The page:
Drowning & Asphyxiation

Drowning occurs when a character cannot breathe because their lungs contain liquid. It is a specific, though common, form of asphyxiation.

Drowning generally starts when a character has a movement fumble whilst attempting to swim. The Drowning card represents a character who is coughing or spluttering because they have accidentally breathed in water or are otherwise struggling to catch their breath. A character does not have to be totally submerged in water to drown and is perfectly possible to drown whilst bobbing along the surface. This is how most people drown in the real world.

The dice value of a Drowning card is generally 1d6+0 but may be higher if the character is in rough water.

The Drowning card has the Start-Of-Turn keyword so it attacks the character with its dice value at the beginning of the character's turn. Resisting the attack is fairly easy if the character is on the surface and able to breathe. Using Will Power to fight the panic and stay calm, Toughness to endure the coughing fit or a Swimming card to tread water are all obvious ways of resisting. However if a character is completely submerged and unable to reach the surface there are fewer plausible ways of resisting the attack.

To stop drowning a character must make a pool attack against the Drowning card (see Removing Status and Hazard Effects). Many of the same cards used to resist the drowning attack can be used to remove the card from the pool. Allowing the character to use a pseudo-card is appropriate as most creatures have a reflexive response to drowning.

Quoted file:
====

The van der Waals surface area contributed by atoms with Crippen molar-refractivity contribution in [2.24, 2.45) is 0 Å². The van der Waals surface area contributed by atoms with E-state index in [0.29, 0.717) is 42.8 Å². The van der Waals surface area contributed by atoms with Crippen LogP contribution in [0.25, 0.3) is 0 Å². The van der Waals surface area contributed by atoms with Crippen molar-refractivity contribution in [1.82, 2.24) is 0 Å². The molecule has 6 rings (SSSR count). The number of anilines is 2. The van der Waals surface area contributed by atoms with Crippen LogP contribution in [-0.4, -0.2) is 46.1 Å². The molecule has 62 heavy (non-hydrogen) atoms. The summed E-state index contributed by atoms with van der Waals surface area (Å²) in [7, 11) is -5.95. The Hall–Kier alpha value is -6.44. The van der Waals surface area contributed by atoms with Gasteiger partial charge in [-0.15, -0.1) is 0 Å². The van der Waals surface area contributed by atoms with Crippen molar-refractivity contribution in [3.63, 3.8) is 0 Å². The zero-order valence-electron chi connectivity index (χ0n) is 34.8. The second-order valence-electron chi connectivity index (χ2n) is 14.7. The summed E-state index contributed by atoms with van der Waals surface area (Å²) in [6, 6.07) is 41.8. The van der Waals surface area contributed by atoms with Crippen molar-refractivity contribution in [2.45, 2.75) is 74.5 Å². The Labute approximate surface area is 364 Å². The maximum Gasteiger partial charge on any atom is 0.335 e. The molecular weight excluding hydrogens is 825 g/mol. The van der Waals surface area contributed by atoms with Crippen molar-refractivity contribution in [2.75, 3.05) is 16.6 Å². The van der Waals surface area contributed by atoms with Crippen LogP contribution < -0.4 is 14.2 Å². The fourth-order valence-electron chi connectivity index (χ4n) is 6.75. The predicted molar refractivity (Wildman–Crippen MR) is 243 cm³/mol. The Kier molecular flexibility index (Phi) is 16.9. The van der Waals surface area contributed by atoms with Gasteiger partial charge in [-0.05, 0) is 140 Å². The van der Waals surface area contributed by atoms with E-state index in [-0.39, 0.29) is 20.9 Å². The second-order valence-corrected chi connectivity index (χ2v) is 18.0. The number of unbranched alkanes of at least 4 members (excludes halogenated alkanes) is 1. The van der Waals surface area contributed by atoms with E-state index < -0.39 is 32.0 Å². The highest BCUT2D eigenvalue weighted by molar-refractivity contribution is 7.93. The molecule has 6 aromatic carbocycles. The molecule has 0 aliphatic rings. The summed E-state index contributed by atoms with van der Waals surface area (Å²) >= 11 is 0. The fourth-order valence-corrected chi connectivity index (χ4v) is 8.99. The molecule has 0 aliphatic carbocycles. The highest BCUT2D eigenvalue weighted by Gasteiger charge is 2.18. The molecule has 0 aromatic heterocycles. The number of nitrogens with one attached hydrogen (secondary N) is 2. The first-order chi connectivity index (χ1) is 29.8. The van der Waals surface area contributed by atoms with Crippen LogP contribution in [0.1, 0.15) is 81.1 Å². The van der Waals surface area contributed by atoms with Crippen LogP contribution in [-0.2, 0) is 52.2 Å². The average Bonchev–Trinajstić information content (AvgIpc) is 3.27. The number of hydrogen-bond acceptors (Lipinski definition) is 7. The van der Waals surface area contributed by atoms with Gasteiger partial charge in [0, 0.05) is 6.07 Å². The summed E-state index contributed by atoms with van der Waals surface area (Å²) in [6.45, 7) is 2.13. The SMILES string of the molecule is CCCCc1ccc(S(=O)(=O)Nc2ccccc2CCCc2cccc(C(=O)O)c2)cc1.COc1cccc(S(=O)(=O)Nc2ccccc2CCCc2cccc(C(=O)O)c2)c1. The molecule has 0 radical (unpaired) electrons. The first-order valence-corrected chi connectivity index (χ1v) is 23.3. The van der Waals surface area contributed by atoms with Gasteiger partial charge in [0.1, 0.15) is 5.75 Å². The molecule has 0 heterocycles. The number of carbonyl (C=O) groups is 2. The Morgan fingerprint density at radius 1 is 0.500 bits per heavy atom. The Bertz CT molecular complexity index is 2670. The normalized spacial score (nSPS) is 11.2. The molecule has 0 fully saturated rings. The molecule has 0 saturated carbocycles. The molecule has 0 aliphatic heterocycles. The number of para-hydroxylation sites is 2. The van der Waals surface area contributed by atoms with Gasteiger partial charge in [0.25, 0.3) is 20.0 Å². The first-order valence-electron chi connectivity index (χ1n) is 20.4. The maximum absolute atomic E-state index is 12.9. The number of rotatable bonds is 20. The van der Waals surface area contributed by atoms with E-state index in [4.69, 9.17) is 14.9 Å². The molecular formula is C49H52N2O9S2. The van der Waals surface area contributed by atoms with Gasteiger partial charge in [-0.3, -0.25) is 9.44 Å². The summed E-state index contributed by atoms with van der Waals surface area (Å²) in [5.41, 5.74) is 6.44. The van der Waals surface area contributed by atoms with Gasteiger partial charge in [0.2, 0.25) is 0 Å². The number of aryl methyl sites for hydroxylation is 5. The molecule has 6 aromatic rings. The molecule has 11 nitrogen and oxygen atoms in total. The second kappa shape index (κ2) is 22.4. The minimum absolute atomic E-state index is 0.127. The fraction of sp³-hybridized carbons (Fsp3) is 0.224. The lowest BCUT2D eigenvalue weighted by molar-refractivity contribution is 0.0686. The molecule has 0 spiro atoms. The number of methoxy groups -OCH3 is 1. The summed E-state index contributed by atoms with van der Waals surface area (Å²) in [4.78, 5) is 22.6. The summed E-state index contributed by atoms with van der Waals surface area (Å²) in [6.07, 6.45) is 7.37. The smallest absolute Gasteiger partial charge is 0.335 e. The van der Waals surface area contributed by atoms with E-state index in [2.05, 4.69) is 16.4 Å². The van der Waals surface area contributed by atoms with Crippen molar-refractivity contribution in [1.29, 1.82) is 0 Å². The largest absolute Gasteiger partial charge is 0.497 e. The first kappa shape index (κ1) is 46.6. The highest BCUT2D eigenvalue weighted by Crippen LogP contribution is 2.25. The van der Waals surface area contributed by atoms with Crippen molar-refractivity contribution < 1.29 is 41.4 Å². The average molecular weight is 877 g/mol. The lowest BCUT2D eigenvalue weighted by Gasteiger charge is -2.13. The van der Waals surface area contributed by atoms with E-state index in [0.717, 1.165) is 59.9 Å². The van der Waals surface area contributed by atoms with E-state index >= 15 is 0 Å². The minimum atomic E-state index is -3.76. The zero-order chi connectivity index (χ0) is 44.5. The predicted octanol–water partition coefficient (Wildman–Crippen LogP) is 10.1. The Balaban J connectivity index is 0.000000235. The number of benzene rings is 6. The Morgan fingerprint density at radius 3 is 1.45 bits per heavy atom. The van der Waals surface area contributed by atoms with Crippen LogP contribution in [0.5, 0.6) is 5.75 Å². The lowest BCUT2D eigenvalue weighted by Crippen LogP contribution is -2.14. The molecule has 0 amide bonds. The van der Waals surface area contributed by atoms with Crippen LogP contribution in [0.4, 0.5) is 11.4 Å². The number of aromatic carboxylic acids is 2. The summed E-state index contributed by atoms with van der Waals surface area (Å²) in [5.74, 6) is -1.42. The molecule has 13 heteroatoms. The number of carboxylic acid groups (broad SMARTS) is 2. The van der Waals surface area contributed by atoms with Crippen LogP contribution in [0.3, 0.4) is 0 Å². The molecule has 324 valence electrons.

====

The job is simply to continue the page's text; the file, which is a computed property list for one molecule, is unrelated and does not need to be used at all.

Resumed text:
Removing a Drowning card whilst underwater is pointless as it will return at the end of the character's turn unless they can reach breathable air.

The process of drowning should be conducted in rounds, like combat, because flow is critical. A character will probably want to use at least one card to resist the attack and another card in an attempt to remove the Drowning card. This accounts for an average character's flow for a round and only gives the character a roughly 50/50 chance of resisting and/or removing the hazard card. It also prevents the character from spending flow on movement, making it hard for the character to reach safety.

Time is against the drowning character. Probability dictates that sooner or later they will fail the resistance and take damage. Given enough time, this will happen multiple times and be fatal. The Game Leader should also apply situation bonuses for exhaustion if appropriate.


Asphyxiation occurs when a character cannot breathe because their airways are obstructed (e.g. choking) or there is an absence of breathable air (e.g. in a vacuum). The process is handled exactly like drowning. There is no real difference between being underwater or in a vacuum - in both the character lacks a breathable atmosphere. Which cards are appropriate to use to resist or remove the asphyxiation depends on the circumstances.

Strangling a character, either with bare hands or with a weapon, is a normal combat attack.

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open/mechanics/universal/drowning.txt · Last modified: 2012/02/10 12:33 by tregenza
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